In an era of customer-centricity, we all understand that creating great customer experiences takes empathy. But, what we underappreciate is the need to fine-tune that empathy. When we think we are empathizing (imagining ourselves in another person’s shoes), the mental model we create—who is this person? What do they want? What do they need?—is heavily influenced by our current selves. We humans, it turns out, have a natural tendency to overestimate the prevalence of familiar traits in other people. If you’re a customer experience professional and those “other people” are customers, this poses a real problem: your subconscious is misguiding your empathy, thereby sabotaging your customer experiences.
Don’t let your subconscious sabotage your customer experiences. Customers are not like you. Get over it.
The truth of false-consensus bias
At the heart of this sabotage is a phenomenon that psychologists call “false-consensus bias.” In lay terms, it’s our subconscious predicting what a group of people—such as our customers—is like, using our own life experiences to “fill in the gaps” and tell us what traits are strongest.1
False-consensus bias has a long history of study and documentation. Way back in 1931, for example, a study found that students who admitted to cheating on an exam were more likely to expect that other students had cheated too.2 In a similar vein, it’s common to overestimate the similarities between us and our customers. By focusing on being empathetic, we dangerously omit the step of critically assessing our empathy.
Implications for customer experience design
When false-consensus bias clouds perception in this way, we end up designing for ourselves or our colleagues, instead of our customers. We assume that customers share our passion for our products. And, we jump to the conclusion that customers have (or want) a masterful command of our products’ features. This can then result in complicated interfaces, processes and highly technical content—all of which are intimidating for any customer who does not share this heightened desire for mastery. Conversely, taking a “simpler is better” approach is not failsafe either—too little nuance and information will frustrate customers. And, these are just two common repercussions of false-consensus bias.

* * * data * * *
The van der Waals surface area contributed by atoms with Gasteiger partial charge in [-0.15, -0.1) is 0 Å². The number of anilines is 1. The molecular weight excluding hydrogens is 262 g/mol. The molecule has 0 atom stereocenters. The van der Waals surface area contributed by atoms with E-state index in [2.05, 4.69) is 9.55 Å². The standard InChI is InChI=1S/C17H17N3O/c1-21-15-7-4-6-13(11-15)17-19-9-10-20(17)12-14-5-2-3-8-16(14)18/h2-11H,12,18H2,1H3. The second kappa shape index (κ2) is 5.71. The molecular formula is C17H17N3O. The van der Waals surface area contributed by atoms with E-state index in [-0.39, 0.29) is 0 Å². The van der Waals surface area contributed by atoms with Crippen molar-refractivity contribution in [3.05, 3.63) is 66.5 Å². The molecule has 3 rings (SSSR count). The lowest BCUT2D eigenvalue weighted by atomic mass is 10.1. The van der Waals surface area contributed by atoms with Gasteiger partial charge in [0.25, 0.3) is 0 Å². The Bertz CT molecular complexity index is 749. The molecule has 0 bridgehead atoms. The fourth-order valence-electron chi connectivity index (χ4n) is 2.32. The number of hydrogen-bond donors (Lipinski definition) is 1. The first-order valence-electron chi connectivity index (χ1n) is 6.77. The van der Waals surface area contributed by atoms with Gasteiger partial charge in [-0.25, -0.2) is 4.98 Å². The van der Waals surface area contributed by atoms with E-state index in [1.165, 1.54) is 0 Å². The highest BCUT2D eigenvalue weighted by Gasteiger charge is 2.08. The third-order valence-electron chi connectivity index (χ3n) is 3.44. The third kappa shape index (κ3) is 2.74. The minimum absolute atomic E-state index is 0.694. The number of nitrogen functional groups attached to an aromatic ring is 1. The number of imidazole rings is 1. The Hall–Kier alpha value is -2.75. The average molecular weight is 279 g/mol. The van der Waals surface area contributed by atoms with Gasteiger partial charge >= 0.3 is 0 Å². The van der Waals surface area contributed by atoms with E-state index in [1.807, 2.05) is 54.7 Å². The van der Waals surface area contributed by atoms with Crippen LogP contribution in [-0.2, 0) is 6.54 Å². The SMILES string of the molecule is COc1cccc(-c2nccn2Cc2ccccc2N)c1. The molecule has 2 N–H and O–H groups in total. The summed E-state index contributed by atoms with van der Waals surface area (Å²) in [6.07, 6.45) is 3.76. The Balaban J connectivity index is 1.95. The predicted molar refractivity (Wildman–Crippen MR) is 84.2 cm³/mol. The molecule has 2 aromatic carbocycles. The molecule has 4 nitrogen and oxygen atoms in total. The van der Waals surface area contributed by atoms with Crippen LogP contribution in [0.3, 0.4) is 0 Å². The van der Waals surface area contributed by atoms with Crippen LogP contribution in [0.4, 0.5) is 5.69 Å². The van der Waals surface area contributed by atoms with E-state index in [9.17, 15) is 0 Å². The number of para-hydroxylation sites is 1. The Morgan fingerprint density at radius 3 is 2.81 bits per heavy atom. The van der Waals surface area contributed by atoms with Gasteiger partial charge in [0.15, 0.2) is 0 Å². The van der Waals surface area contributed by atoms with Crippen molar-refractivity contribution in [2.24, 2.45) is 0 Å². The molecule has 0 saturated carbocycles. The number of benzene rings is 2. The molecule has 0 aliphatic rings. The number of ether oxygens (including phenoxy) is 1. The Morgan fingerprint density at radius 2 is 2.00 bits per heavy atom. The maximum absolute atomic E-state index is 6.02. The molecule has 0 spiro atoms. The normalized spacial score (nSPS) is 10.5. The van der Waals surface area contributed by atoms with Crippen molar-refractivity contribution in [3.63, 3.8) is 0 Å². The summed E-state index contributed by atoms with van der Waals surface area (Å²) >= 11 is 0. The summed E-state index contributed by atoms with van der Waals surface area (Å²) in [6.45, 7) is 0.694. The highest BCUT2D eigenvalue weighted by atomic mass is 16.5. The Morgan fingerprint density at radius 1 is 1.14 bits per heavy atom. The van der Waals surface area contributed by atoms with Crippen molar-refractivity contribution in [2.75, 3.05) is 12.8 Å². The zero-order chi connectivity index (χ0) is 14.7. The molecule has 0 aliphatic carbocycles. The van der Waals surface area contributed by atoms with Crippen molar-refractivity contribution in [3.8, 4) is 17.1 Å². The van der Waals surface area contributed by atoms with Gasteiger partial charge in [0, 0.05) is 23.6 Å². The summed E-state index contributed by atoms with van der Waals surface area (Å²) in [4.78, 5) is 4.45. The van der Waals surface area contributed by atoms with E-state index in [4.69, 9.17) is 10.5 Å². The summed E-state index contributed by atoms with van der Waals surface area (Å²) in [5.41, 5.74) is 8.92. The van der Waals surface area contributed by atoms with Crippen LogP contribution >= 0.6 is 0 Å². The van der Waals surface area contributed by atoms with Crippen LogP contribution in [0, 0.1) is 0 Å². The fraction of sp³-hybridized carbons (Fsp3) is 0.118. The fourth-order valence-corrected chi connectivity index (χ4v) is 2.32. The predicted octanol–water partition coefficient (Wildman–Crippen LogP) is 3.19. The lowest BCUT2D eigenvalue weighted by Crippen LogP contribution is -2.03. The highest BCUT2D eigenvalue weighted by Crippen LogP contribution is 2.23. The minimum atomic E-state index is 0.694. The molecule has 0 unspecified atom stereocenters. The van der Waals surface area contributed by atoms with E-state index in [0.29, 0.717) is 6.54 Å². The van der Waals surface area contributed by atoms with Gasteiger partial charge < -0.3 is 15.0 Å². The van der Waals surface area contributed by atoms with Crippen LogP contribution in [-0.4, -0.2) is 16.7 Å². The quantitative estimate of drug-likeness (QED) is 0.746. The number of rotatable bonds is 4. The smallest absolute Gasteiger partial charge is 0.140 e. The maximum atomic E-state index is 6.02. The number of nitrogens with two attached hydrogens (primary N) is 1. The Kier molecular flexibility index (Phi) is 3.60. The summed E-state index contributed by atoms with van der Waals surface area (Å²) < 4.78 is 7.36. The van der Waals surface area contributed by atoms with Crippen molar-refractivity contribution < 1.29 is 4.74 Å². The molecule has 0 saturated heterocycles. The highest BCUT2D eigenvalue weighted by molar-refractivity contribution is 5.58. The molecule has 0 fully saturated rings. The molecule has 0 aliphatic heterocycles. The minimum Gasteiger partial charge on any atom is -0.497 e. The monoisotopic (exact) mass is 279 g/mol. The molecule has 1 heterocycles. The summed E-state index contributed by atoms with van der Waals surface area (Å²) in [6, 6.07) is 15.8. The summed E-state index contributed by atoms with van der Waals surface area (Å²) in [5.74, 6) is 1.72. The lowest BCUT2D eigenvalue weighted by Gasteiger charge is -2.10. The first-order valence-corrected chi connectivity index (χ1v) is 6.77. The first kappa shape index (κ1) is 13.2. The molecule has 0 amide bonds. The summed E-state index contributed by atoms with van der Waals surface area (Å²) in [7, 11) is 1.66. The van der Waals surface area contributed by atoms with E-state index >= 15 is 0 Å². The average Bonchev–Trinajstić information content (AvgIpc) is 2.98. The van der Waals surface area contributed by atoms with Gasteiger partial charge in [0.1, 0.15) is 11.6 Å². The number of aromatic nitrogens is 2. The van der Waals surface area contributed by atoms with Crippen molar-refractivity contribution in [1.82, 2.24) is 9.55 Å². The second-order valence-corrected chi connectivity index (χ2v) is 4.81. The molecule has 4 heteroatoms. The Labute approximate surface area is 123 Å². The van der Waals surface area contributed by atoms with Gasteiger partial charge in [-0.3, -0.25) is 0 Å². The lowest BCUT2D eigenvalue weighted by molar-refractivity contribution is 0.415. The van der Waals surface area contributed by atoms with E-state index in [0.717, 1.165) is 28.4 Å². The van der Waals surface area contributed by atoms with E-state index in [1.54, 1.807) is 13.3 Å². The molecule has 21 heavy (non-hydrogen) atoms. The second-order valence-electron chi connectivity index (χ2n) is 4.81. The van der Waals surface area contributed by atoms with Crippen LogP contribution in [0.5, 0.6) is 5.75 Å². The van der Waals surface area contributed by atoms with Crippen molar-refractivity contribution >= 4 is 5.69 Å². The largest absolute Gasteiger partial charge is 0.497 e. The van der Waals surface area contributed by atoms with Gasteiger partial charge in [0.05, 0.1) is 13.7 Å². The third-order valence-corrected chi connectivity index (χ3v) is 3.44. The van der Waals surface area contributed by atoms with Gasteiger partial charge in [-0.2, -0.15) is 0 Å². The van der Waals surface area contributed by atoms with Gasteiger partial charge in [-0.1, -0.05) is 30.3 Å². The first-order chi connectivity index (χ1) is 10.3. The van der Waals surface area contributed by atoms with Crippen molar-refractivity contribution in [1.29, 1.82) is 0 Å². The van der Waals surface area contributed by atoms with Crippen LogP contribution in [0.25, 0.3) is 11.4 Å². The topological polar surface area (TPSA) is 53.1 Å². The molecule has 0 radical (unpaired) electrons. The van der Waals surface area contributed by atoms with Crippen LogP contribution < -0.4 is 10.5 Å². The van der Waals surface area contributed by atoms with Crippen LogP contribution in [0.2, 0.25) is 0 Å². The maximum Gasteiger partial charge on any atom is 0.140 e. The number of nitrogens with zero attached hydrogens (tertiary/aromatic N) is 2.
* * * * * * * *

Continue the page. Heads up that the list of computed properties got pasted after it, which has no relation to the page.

Replacing your mental model
So, how do we find the “sweet spot?” It’s not enough to just empathize with customers. We need to replace tacit mental models with deliberate representations of customers. To create great customer experiences, we need to empathize with the right customers, or more precisely, the right version of them. This version can be represented by a napkin list of attributes, or a persona based on primary research, or many other options in between. The most important first step is to anchor your empathy, and your coworkers’ empathy, on a view of customers that can be shared—and is outside of your mind. Don’t let your subconscious sabotage your customer experiences. Customers are not like you. Get over it.